Or will the studios eventually kill Netflix?

    Disney is pulling its films from Netflix

    https://www.popsugar.com/entertainme...tflix-41441900

    -- that's a BIG hit for the service ... cutting into the content available to families with kids. If Disney also pulls the Star Wars and Marvel films (being debated right now), it's going to hurt bad. And if other studios follow suit, Netflix could go the way of Blockbuster.
    Except the vast majority of content streamed on Netflix is TV shows, not movies. I suspect that there won't be all that much of a subscriber loss when Disney pulls content from Netflix. While there are some parents of small kids who primarily use Netflix for the access to Disney/Pixar movies, most Netflix subscribers are there so they can stream many seasons of TV shows with the movies being just an added bonus.

    By the way, I found this cool infographic... which came out in 2016, before Stranger Things.



    -Jason "now, if Disney/ABC pulls all the ABC and Disney produced TV shows from Netflix, that could move the needle... especially if other studios followed suit" Evans
    I don't know what you are doing right now, but if you aren't listening to the DBR Podcast, you're doing it wrong.

  8. #8
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    Quote Originally Posted by JasonEvans View Post
    Except the vast majority of content streamed on Netflix is TV shows, not movies. I suspect that there won't be all that much of a subscriber loss when Disney pulls content from Netflix. While there are some parents of small kids who primarily use Netflix for the access to Disney/Pixar movies, most Netflix subscribers are there so they can stream many seasons of TV shows with the movies being just an added bonus.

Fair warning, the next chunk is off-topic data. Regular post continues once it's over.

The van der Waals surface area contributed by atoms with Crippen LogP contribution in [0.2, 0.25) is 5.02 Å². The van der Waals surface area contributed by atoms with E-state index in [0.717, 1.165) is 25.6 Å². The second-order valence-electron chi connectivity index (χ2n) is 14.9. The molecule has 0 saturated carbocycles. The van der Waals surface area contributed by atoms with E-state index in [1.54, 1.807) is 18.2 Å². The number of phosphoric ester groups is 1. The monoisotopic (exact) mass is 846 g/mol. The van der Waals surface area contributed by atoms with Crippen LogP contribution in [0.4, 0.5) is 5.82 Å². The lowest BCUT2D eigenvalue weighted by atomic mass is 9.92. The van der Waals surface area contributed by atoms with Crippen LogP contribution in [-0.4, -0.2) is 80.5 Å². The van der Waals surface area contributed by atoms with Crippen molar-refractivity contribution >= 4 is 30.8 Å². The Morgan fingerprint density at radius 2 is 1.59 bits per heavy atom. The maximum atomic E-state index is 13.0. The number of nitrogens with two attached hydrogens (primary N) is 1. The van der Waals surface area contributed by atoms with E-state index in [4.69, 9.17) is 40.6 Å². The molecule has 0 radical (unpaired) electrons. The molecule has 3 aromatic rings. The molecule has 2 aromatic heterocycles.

By the way, I found this cool infographic... which came out in 2016, before Stranger Things.



    -Jason "now, if Disney/ABC pulls all the ABC and Disney produced TV shows from Netflix, that could move the needle... especially if other studios followed suit" Evans
    When was Long Island annexed by Connecticut?

  9. #9
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    Quote Originally Posted by JasonEvans View Post
    By the way, I found this cool infographic... which came out in 2016, before Stranger Things.

    Raise your hand if you had Wyoming as the home of the most die-hard iZombie fans.



    Yup, that's what I thought.
    I don't know what you are doing right now, but if you aren't listening to the DBR Podcast, you're doing it wrong.

  10. #10
    I find it fascinating/hysterical that Virginia has House of Cards and West Virginia has American Horror Story.

    We watched Dr. Strange on Netflix a couple months ago, speaking of Marvel.

  11. #11
    I LOLered at Utah & Gilmore Girls.

  12. #12
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    I always find it fascinating that theaters generally charge the same amount for a current blockbuster movie as for a piece of junk few want to see. Not many businesses run on this model.